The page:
Maryam Namazie: But the right to vote is still important isn’t it? I mean people have died for the right to vote and even when they’re occupying Wall Street, people are still voting.
Hamid Taqvaee: Yes the right to vote is important but there’s a difference between direct democracy and parliamentary democracy. In a parliamentary democracy, you elect some people for four years and you have no control whatsoever. They go and do whatever they want for four years…
Maryam Namazie: They do exactly what they promised not to do!
Hamid Taqvaee: Their election promises are lies. They will say anything to get your vote and then they go and carry out their own policies, the policies of the 1%. People elect the parties or members of parliament of the 1%, and then they do what they like for four years. People who are dissatisfied then vote for another party of the 1% and they practically do the same but with new characters.
Maryam Namazie: Going back to the issue of people’s participation, revolution is one way in which people participate. Some people though believe that the revolutions have been a failure and they’re helping to bring Islamism to power, even in places where they didn’t have power in the Middle East and the North Africa.
Hamid Taqvaee: I think the revolutions were against Islamism as well because Islamism had no role in them. Islamism is a very familiar movement to people in the region. For ten years after September 11, we have Islamism in one camp, and Neo-Conservatism and US-led militarism in the other; and everybody knows what they represent. Islamism means going back to Sharia laws, anti-Western and in a way anti-civilization values, and returning to Islamic culture, where women are veiled and have no rights at all. That’s Islamism. Political Islam is based on these values. But the revolutions in Egypt, in Tunisia, in Syria were not about these. Syria’s movement is totally against Islamism because Bashar al-Asad is asymbol and pillar of Islamism. In Egypt, in Tunisia, in Lybia even, we have had revolutions that are not about those medieval values. Those revolutions have already declared that they are for freedom, bread, and for human dignity. So they have nothing to do with Islamism. I know that some Islamic groups and states, like the Islamic Republic of Iran, will say that the revolutions are Islamist but people on the street don’t say that.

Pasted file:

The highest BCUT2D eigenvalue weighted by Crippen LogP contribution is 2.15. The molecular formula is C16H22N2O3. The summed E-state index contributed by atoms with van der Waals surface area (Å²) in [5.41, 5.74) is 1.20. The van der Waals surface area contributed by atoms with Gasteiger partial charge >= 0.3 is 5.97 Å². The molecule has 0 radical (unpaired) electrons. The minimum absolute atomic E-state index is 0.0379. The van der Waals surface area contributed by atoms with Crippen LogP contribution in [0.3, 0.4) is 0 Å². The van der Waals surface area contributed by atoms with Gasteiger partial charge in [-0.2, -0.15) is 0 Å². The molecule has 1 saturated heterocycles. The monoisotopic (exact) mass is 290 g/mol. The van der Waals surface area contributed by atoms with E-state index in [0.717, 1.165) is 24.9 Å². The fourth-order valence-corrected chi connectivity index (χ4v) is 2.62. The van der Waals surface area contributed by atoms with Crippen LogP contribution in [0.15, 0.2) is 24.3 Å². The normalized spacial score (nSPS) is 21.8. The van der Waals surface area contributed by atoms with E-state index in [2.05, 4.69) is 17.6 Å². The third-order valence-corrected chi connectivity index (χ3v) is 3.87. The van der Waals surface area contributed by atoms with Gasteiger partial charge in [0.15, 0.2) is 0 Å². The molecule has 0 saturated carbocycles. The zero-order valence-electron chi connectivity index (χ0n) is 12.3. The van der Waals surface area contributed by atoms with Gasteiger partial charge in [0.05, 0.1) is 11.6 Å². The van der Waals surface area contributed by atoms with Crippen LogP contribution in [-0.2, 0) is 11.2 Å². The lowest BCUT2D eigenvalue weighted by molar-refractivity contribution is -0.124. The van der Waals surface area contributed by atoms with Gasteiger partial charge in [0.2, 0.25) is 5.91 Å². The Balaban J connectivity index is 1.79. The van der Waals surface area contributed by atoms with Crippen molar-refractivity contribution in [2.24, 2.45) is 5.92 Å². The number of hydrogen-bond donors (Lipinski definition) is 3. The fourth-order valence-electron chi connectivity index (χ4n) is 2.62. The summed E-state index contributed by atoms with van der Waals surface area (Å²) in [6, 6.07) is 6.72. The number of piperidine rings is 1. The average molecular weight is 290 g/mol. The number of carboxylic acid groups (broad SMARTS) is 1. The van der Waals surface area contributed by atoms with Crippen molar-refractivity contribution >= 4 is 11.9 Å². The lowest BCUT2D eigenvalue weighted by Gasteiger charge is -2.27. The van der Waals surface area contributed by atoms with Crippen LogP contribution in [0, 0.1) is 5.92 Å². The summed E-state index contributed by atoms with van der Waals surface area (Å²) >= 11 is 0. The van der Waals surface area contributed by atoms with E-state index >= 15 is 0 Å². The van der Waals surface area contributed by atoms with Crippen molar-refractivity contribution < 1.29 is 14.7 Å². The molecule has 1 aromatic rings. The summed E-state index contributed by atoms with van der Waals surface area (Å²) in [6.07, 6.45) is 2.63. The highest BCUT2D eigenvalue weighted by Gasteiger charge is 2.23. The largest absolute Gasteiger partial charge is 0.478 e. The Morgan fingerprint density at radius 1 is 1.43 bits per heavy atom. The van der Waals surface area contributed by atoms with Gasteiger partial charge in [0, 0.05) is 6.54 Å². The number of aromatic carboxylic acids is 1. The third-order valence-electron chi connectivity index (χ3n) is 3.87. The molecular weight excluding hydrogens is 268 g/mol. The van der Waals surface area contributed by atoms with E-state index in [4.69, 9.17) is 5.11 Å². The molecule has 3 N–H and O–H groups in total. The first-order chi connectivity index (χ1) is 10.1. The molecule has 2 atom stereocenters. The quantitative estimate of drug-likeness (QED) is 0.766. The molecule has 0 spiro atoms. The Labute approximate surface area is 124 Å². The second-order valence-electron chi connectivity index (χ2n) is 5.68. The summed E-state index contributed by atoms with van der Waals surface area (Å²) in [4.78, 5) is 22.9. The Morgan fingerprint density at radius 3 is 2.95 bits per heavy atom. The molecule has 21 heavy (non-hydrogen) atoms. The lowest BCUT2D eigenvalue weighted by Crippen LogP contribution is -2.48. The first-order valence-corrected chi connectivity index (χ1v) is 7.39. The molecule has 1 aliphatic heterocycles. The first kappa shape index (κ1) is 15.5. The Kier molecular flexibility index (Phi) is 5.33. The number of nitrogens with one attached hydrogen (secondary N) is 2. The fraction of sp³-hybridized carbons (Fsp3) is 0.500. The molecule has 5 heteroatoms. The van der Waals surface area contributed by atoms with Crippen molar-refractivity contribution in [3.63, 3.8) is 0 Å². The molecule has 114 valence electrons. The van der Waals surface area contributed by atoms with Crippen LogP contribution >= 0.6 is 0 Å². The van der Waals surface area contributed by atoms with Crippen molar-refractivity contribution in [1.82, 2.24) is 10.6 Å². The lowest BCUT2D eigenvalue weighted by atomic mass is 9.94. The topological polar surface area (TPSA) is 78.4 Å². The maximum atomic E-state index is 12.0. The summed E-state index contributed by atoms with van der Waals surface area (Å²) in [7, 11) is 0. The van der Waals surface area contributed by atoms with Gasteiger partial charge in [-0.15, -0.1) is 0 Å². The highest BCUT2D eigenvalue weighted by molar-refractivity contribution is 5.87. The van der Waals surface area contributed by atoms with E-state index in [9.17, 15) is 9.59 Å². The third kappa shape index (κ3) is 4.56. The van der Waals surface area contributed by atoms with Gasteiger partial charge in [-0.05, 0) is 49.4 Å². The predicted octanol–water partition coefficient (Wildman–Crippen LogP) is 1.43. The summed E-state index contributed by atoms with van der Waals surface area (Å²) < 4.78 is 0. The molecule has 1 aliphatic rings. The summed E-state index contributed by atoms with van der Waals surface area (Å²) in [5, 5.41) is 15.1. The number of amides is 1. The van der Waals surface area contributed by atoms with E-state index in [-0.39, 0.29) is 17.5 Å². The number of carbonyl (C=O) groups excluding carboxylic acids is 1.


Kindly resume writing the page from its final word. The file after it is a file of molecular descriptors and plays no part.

Maryam Namazie: But there’s a danger of Islamism taking power.
Hamid Taqvaee: There is always such a danger because as long as Islamism is a political power in the region, they will do whatever they can to take power in the situations created by revolutions. But they had nothing to do with the revolutions to begin with. The Muslim Brotherhood which is a very strong party in Egypt, with even members of parliament during Mubarak’s time, were nowhere in that revolution. You didn’t see them at all. People are not for, say, Sharia law in Egypt. You don’t see that trend; you don’t see that movement.